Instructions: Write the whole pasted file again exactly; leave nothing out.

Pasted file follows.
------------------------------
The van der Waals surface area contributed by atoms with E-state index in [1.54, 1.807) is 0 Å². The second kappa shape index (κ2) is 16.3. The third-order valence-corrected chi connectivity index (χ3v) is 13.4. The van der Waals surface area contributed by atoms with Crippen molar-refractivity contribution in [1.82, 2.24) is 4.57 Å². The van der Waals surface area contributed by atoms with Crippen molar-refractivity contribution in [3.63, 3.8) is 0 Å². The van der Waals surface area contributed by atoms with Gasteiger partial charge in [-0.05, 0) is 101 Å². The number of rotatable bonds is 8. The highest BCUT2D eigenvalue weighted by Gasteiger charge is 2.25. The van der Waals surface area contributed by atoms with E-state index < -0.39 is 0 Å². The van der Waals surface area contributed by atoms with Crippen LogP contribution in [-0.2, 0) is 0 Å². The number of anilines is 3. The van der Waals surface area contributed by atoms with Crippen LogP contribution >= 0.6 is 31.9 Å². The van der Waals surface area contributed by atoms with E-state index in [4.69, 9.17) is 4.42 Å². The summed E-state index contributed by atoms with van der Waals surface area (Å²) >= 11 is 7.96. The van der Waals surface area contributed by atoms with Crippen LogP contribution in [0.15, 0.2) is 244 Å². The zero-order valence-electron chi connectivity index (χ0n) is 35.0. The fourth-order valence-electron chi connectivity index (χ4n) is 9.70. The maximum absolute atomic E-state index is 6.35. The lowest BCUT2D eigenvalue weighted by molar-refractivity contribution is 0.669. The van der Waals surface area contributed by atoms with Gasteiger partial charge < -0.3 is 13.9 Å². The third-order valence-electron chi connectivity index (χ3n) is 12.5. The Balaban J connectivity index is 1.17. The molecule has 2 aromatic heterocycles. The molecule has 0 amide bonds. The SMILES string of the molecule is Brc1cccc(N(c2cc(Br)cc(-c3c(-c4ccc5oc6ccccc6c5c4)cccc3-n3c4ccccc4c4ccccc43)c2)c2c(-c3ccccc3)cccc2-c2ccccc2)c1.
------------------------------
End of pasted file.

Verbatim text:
The van der Waals surface area contributed by atoms with E-state index in [1.54, 1.807) is 0 Å². The second kappa shape index (κ2) is 16.3. The third-order valence-corrected chi connectivity index (χ3v) is 13.4. The van der Waals surface area contributed by atoms with Crippen molar-refractivity contribution in [1.82, 2.24) is 4.57 Å². The van der Waals surface area contributed by atoms with Crippen molar-refractivity contribution in [3.63, 3.8) is 0 Å². The van der Waals surface area contributed by atoms with Gasteiger partial charge in [-0.05, 0) is 101 Å². The number of rotatable bonds is 8. The highest BCUT2D eigenvalue weighted by Gasteiger charge is 2.25. The van der Waals surface area contributed by atoms with E-state index < -0.39 is 0 Å². The van der Waals surface area contributed by atoms with Crippen LogP contribution in [-0.2, 0) is 0 Å². The number of anilines is 3. The van der Waals surface area contributed by atoms with Crippen LogP contribution >= 0.6 is 31.9 Å². The van der Waals surface area contributed by atoms with E-state index in [4.69, 9.17) is 4.42 Å². The summed E-state index contributed by atoms with van der Waals surface area (Å²) >= 11 is 7.96. The van der Waals surface area contributed by atoms with Crippen LogP contribution in [0.15, 0.2) is 244 Å². The zero-order valence-electron chi connectivity index (χ0n) is 35.0. The fourth-order valence-electron chi connectivity index (χ4n) is 9.70. The maximum absolute atomic E-state index is 6.35. The lowest BCUT2D eigenvalue weighted by molar-refractivity contribution is 0.669. The van der Waals surface area contributed by atoms with Gasteiger partial charge < -0.3 is 13.9 Å². The third-order valence-electron chi connectivity index (χ3n) is 12.5. The Balaban J connectivity index is 1.17. The molecule has 2 aromatic heterocycles. The molecule has 0 amide bonds. The SMILES string of the molecule is Brc1cccc(N(c2cc(Br)cc(-c3c(-c4ccc5oc6ccccc6c5c4)cccc3-n3c4ccccc4c4ccccc43)c2)c2c(-c3ccccc3)cccc2-c2ccccc2)c1.